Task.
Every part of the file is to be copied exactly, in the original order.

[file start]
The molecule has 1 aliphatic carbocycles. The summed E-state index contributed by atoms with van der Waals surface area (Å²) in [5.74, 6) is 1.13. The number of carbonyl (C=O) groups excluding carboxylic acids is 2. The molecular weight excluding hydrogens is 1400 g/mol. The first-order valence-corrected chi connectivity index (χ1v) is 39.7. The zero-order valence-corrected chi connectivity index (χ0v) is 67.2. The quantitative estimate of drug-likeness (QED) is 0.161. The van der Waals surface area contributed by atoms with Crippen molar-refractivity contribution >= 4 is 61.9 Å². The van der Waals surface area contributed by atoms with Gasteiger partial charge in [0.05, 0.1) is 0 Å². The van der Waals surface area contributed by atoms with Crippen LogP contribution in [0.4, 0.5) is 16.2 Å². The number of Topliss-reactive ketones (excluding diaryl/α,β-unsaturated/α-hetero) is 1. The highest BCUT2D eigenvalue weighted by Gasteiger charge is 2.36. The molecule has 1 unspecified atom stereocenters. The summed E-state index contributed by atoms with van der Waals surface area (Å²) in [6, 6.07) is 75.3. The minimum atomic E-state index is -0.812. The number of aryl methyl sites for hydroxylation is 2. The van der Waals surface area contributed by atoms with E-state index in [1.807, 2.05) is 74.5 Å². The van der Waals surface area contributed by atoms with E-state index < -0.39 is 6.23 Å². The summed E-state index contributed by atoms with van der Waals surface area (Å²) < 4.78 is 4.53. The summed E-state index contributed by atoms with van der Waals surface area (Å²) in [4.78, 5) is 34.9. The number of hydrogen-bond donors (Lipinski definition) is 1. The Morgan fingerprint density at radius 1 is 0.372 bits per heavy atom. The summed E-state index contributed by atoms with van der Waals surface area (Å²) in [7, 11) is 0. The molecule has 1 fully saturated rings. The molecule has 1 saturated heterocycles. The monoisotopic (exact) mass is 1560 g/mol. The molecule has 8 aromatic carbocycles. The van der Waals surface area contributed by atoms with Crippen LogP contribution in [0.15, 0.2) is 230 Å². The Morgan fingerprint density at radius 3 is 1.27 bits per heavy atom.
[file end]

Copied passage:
The molecule has 1 aliphatic carbocycles. The summed E-state index contributed by atoms with van der Waals surface area (Å²) in [5.74, 6) is 1.13. The number of carbonyl (C=O) groups excluding carboxylic acids is 2. The molecular weight excluding hydrogens is 1400 g/mol. The first-order valence-corrected chi connectivity index (χ1v) is 39.7. The zero-order valence-corrected chi connectivity index (χ0v) is 67.2. The quantitative estimate of drug-likeness (QED) is 0.161. The van der Waals surface area contributed by atoms with Crippen molar-refractivity contribution >= 4 is 61.9 Å². The van der Waals surface area contributed by atoms with Gasteiger partial charge in [0.05, 0.1) is 0 Å². The van der Waals surface area contributed by atoms with Crippen LogP contribution in [0.4, 0.5) is 16.2 Å². The number of Topliss-reactive ketones (excluding diaryl/α,β-unsaturated/α-hetero) is 1. The highest BCUT2D eigenvalue weighted by Gasteiger charge is 2.36. The molecule has 1 unspecified atom stereocenters. The summed E-state index contributed by atoms with van der Waals surface area (Å²) in [6, 6.07) is 75.3. The minimum atomic E-state index is -0.812. The number of aryl methyl sites for hydroxylation is 2. The van der Waals surface area contributed by atoms with E-state index in [1.807, 2.05) is 74.5 Å². The van der Waals surface area contributed by atoms with E-state index < -0.39 is 6.23 Å². The summed E-state index contributed by atoms with van der Waals surface area (Å²) < 4.78 is 4.53. The summed E-state index contributed by atoms with van der Waals surface area (Å²) in [4.78, 5) is 34.9. The number of hydrogen-bond donors (Lipinski definition) is 1. The Morgan fingerprint density at radius 1 is 0.372 bits per heavy atom. The summed E-state index contributed by atoms with van der Waals surface area (Å²) in [7, 11) is 0. The molecule has 1 fully saturated rings. The molecule has 1 saturated heterocycles. The monoisotopic (exact) mass is 1560 g/mol. The molecule has 8 aromatic carbocycles. The van der Waals surface area contributed by atoms with Crippen LogP contribution in [0.15, 0.2) is 230 Å². The Morgan fingerprint density at radius 3 is 1.27 bits per heavy atom.